May 8, 2018 / 6:59 PM / 2 months ago

Less than 1 in 3 Americans support U.S. pullout from Iran deal

NEW YORK (Reuters) - Less than one in three Americans agrees with President Donald Trump’s decision to pull the United States out of an agreement to limit Iran’s nuclear programme, according to a Reuters/Ipsos national opinion poll released on Tuesday.

U.S. President Donald Trump signs a proclamation declaring his intention to withdraw from the JCPOA Iran nuclear agreement in the Diplomatic Room at the White House in Washington, U.S., May 8, 2018. REUTERS/Jonathan Ernst

The poll, conducted May 4-8, ahead of the Republican president’s announcement to end the deal, found that 29 percent of adults wanted to end the deal with Iran and five other world powers to ease sanctions and limit Iran’s nuclear programme.

Another 42 percent said the United States should remain in the deal, and the remaining 28 percent said they “don’t know.”

Even among those who are registered as Republicans, less than half - 44 percent - advocated ending the U.S. involvement in the deal. Another 28 percent wanted to remain, and the remaining 28 percent said they did not know.

Trump, who has long criticized the 2015 agreement for not being tough enough on Iran, announced that he was terminating America’s involvement and would impose the “highest level” of economic sanctions against the country.

According to the poll, 54 percent of Americans said they “strongly” or “somewhat” supported the Iran nuclear agreement while 27 percent said they were “strongly” or “somewhat” opposed to it.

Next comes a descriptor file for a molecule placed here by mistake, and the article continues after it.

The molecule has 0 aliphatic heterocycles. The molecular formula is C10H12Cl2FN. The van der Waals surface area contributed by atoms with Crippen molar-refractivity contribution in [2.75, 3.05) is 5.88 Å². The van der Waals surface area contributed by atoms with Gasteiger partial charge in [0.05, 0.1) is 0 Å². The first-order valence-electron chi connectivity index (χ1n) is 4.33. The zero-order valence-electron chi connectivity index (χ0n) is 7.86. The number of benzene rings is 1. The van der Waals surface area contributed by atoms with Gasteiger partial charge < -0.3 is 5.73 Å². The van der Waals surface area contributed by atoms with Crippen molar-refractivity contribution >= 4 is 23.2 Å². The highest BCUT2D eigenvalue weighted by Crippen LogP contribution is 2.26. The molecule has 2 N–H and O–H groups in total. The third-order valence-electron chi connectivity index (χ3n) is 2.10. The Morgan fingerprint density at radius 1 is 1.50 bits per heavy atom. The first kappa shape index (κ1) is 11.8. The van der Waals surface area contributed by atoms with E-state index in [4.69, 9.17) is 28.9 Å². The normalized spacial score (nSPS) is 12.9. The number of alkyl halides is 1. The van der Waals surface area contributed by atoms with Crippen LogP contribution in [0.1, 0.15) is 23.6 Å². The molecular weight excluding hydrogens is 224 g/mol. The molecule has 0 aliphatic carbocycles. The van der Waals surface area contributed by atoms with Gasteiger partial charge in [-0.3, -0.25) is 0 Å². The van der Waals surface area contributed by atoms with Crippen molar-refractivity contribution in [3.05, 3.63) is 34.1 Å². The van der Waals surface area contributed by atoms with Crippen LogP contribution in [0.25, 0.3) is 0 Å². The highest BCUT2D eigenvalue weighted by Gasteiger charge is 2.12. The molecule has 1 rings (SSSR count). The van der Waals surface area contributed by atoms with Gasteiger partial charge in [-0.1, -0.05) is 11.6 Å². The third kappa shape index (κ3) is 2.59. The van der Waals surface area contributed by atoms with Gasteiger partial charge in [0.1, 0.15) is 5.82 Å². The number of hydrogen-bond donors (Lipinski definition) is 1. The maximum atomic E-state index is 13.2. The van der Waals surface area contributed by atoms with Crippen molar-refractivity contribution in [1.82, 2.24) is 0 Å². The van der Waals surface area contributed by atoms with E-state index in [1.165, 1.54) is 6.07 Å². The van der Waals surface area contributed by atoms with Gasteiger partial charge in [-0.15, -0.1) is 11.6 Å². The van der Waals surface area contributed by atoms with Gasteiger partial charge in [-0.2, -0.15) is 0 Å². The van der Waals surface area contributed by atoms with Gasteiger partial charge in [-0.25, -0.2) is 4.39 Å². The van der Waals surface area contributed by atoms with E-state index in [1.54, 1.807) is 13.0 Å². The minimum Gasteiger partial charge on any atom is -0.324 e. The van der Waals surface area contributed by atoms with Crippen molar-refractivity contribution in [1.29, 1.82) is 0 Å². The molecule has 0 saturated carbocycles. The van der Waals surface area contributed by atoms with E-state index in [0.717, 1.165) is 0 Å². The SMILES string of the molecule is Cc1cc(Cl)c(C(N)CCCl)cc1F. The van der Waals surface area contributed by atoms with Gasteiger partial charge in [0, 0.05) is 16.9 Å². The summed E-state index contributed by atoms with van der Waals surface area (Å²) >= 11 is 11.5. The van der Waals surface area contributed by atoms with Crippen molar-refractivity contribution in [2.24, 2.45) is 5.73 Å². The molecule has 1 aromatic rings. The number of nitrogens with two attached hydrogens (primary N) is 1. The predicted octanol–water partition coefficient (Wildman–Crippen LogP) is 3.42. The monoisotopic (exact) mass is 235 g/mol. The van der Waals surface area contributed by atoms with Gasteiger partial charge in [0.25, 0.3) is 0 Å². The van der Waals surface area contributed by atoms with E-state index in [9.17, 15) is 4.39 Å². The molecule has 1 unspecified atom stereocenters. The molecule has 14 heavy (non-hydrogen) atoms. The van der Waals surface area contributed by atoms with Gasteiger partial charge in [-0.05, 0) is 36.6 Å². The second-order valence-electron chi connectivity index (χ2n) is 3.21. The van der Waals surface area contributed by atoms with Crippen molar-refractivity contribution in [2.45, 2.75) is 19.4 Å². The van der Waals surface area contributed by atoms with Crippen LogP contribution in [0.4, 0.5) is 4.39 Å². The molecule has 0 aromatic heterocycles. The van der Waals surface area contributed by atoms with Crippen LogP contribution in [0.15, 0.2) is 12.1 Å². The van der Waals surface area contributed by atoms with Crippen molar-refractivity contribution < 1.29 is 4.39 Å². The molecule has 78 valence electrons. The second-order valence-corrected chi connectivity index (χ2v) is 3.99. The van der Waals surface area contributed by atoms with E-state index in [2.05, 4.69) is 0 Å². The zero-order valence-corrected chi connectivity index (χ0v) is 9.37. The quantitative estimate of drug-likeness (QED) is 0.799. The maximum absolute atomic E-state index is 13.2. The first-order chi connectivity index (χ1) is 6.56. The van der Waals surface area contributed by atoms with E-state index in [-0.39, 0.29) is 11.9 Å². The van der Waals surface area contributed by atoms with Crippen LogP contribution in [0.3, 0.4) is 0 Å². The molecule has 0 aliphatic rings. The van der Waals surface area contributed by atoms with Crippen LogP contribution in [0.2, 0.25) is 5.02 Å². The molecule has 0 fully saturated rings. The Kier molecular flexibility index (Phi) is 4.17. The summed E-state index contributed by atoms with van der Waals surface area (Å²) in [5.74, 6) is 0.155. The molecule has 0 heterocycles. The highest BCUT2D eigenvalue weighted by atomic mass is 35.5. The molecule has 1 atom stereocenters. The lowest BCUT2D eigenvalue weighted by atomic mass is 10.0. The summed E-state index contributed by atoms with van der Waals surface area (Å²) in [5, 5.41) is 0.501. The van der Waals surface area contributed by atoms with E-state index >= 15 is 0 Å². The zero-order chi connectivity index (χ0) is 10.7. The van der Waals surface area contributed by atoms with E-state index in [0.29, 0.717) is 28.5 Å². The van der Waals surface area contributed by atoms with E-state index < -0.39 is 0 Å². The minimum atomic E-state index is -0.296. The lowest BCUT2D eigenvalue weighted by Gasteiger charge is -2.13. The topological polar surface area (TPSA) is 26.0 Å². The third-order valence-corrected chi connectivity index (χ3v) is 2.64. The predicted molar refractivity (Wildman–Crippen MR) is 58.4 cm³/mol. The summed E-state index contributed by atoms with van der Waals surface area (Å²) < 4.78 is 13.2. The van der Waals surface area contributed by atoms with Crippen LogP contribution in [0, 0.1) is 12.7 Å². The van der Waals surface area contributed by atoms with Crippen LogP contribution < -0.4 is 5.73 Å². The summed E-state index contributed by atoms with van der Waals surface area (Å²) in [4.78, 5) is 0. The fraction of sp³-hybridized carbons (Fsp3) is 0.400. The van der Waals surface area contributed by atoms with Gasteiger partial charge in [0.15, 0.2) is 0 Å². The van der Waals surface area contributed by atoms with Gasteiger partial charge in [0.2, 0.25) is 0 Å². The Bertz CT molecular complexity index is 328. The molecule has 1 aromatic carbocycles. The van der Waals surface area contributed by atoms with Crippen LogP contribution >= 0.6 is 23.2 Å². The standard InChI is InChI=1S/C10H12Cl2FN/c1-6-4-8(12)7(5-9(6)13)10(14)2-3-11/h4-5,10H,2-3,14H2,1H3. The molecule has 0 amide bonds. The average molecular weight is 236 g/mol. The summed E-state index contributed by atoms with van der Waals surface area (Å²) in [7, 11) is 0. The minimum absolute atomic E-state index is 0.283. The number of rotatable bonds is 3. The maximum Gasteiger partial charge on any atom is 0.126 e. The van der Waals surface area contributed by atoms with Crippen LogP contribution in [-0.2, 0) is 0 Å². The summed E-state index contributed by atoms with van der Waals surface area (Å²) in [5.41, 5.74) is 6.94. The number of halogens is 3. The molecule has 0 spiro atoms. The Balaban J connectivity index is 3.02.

Many Americans also appeared to be concerned about what would happen if Trump pulled the United States out of the deal.

Nearly two out of three adults said that if the United States ended its agreement, Iran would likely announce that it was developing nuclear weapons. About half said they thought it would be likely that the United States and Iran “will enter into armed conflict.”

The Reuters/Ipsos poll was conducted online in English throughout the United States. It gathered responses from 1,277 adults, including 492 registered Republicans. It has a credibility interval of 3 percentage points for the entire sample and 5 percentage points for registered Republicans, meaning that the results could vary by that much in either direction.

Reporting by Chris Kahn; Editing by Leslie Adler

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